Depression also called “clinical depression” or a “depressive disorder” is a mood disorder that causes distressing symptoms that affect how you feel, think, and handle daily activities, such as sleeping, eating or working. Everyone feels sad or low sometimes, but these feelings usually pass with a little time.
Depression can be a part of several mental health problems:
- Bipolar disorder
- Borderline personality disorder (BPD) and other personality disorders
- Schizoaffective disorder
What are the different types of depression?
Two of the most common forms of depression are:
- Major depression having symptoms of depression most of the day, nearly every day for at least 2 weeks that interfere with your ability to work, sleep, study, eat, and enjoy life. An episode can occur only once in a person’s lifetime, but more often, a person has several episodes.
- Persistent depressive disorder (dysthymia) having symptoms of depression that last for at least 2 years. A person diagnosed with this form of depression may have episodes of major depression along with periods of less severe symptoms.
Some forms of depression are slightly different, or they may develop under unique circumstances, such as:
- Perinatal Depression: Women with perinatal depression experience full-blown major depression during pregnancy or after delivery (postpartum depression).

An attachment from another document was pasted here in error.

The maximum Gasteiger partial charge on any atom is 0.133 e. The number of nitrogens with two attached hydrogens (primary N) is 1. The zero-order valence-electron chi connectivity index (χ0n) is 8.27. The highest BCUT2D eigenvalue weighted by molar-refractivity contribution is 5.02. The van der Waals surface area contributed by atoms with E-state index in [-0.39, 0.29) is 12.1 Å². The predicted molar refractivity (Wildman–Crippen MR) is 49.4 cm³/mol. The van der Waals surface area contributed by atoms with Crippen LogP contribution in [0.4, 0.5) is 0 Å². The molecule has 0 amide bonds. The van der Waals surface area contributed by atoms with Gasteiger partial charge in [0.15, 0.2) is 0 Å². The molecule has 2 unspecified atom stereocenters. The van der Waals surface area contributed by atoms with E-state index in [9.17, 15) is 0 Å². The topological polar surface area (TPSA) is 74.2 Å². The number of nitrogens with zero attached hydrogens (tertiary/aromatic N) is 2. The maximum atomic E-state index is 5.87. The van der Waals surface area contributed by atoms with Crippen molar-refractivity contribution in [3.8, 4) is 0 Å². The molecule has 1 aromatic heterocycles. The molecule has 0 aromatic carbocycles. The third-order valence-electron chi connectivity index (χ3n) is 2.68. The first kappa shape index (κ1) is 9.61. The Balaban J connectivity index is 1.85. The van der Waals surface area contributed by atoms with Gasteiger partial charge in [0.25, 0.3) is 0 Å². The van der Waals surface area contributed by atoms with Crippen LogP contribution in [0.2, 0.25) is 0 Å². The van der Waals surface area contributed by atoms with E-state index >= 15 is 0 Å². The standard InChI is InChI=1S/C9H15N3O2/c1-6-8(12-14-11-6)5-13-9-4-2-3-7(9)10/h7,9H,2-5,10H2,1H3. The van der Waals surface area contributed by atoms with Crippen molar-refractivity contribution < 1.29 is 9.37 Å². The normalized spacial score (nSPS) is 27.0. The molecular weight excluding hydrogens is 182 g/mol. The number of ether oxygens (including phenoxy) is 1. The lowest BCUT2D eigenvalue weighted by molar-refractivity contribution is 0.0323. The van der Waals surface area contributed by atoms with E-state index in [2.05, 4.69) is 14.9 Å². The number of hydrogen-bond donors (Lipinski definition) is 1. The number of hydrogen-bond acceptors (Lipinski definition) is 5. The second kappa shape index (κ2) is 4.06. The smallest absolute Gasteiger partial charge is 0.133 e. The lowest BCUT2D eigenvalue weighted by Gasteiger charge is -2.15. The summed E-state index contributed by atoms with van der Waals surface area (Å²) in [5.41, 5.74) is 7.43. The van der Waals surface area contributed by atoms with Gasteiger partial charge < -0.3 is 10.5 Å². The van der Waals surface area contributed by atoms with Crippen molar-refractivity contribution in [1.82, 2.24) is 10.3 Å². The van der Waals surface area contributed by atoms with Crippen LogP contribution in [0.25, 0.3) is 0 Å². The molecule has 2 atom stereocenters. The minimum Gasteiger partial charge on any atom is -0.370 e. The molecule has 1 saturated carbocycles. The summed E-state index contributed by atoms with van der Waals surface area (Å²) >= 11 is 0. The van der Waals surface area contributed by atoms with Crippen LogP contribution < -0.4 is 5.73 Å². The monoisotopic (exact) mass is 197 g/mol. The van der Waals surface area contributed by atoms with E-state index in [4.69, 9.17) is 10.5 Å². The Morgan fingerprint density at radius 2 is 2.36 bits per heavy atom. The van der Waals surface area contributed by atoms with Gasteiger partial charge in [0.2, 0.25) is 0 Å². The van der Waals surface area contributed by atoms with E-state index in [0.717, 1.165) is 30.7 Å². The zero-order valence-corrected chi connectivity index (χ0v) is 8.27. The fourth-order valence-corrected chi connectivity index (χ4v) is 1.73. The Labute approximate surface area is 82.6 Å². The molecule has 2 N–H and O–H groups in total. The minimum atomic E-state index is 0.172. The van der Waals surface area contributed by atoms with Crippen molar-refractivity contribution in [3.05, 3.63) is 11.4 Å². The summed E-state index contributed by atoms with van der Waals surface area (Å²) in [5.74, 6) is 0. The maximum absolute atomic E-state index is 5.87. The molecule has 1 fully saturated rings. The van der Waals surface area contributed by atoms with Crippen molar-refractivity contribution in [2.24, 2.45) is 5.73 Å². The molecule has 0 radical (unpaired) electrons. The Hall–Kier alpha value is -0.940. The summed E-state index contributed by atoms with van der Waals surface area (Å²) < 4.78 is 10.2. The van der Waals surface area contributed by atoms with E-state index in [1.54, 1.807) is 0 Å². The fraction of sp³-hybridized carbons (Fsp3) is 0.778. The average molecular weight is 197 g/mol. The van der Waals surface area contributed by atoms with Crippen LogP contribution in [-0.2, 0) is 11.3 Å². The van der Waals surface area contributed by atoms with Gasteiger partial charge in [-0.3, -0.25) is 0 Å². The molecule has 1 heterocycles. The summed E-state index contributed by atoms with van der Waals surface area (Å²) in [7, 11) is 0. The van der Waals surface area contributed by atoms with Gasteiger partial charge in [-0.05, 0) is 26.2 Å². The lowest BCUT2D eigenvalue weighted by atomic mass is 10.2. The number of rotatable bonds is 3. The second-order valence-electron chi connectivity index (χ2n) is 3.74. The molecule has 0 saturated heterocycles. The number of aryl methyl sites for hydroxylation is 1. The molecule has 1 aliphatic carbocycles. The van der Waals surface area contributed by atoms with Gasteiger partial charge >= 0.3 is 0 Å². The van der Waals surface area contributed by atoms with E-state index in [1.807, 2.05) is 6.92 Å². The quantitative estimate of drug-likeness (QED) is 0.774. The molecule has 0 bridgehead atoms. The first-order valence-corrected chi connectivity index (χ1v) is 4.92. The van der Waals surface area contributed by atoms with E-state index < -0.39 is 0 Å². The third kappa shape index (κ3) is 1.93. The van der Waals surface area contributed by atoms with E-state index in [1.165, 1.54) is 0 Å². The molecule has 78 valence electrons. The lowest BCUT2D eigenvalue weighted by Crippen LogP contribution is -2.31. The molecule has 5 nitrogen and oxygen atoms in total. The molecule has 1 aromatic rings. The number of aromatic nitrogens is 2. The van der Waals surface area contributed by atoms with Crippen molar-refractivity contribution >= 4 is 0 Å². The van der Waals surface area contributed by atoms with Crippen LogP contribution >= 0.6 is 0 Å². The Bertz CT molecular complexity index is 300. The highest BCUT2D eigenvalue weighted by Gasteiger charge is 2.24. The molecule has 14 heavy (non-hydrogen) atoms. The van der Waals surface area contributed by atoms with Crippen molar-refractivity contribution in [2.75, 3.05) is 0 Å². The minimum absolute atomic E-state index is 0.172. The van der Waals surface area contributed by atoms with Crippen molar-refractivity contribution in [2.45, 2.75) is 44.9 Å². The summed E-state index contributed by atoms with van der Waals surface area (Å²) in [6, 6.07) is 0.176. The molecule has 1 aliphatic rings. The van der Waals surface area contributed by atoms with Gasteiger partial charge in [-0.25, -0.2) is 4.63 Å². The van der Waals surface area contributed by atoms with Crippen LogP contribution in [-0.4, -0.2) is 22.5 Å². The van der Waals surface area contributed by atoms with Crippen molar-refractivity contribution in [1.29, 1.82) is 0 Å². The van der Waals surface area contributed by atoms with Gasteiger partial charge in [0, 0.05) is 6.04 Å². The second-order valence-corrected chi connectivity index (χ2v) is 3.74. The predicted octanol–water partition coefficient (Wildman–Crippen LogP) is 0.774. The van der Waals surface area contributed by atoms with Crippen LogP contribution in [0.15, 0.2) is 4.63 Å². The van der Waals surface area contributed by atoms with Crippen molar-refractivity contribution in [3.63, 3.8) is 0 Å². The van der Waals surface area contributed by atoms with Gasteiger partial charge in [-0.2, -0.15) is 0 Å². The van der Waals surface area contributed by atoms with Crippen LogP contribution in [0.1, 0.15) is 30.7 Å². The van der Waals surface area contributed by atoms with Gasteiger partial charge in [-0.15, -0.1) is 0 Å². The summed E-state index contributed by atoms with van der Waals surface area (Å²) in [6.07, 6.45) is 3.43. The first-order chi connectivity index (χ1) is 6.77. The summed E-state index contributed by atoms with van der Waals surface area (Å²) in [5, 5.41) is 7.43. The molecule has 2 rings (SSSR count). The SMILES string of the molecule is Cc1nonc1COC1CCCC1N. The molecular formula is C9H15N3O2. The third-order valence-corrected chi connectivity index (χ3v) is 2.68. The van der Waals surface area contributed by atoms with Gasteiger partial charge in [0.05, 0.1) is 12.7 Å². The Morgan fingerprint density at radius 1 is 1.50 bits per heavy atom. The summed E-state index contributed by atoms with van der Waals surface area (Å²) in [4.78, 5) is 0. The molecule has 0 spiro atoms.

- Postpartum depression (PPD) is a condition that describes a range of physical and emotional changes that many mothers can have after having a baby. PPD can be treated with medication and counseling.
- Seasonal Affective Disorder (SAD): SAD is a type of depression that comes and goes with the seasons, typically starting in the late fall and early winter and going away during the spring and summer.
- Psychotic Depression: This type of depression occurs when a person has severe depression plus some form of psychosis, such as having disturbing false fixed beliefs (delusions) or hearing or seeing upsetting things that others cannot hear or see (hallucinations).
- Bipolar disorder is different from depression. The reason it is included in this list is because someone with bipolar disorder experiences episodes of extreme low moods (depression). But a person with bipolar disorder also experiences extreme high moods (called “mania”).
Depression level based on gender and age
- Women have depression more often than men. Biological, lifecycle, and hormonal factors that are unique to women may be linked to their higher depression rate. Women with depression typically have symptoms of sadness, worthlessness, and guilt.